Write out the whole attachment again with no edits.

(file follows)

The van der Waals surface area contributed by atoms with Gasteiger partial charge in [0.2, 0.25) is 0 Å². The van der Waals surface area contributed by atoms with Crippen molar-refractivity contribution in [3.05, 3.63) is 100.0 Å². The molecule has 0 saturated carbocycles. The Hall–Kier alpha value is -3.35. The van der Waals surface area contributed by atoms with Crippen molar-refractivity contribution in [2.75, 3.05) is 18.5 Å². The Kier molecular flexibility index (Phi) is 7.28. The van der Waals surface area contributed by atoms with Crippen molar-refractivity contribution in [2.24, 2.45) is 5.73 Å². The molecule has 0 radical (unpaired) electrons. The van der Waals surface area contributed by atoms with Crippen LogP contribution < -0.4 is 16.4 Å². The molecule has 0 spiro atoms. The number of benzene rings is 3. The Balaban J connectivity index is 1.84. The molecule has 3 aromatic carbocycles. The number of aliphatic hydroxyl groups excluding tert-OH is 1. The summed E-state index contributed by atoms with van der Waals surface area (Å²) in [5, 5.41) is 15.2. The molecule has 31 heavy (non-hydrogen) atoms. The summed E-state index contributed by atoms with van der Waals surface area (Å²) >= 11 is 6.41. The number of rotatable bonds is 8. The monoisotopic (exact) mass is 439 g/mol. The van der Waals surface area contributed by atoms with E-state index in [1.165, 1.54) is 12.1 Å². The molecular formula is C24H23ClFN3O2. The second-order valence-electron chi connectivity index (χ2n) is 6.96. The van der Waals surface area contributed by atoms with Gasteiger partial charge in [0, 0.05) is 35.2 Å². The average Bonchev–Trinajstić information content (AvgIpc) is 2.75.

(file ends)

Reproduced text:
The van der Waals surface area contributed by atoms with Gasteiger partial charge in [0.2, 0.25) is 0 Å². The van der Waals surface area contributed by atoms with Crippen molar-refractivity contribution in [3.05, 3.63) is 100.0 Å². The molecule has 0 saturated carbocycles. The Hall–Kier alpha value is -3.35. The van der Waals surface area contributed by atoms with Crippen molar-refractivity contribution in [2.75, 3.05) is 18.5 Å². The Kier molecular flexibility index (Phi) is 7.28. The van der Waals surface area contributed by atoms with Crippen molar-refractivity contribution in [2.24, 2.45) is 5.73 Å². The molecule has 0 radical (unpaired) electrons. The van der Waals surface area contributed by atoms with Crippen LogP contribution < -0.4 is 16.4 Å². The molecule has 0 spiro atoms. The number of benzene rings is 3. The Balaban J connectivity index is 1.84. The molecule has 3 aromatic carbocycles. The number of aliphatic hydroxyl groups excluding tert-OH is 1. The summed E-state index contributed by atoms with van der Waals surface area (Å²) in [5, 5.41) is 15.2. The molecule has 31 heavy (non-hydrogen) atoms. The summed E-state index contributed by atoms with van der Waals surface area (Å²) >= 11 is 6.41. The number of rotatable bonds is 8. The monoisotopic (exact) mass is 439 g/mol. The van der Waals surface area contributed by atoms with E-state index in [1.165, 1.54) is 12.1 Å². The molecular formula is C24H23ClFN3O2. The second-order valence-electron chi connectivity index (χ2n) is 6.96. The van der Waals surface area contributed by atoms with Gasteiger partial charge in [0, 0.05) is 35.2 Å². The average Bonchev–Trinajstić information content (AvgIpc) is 2.75.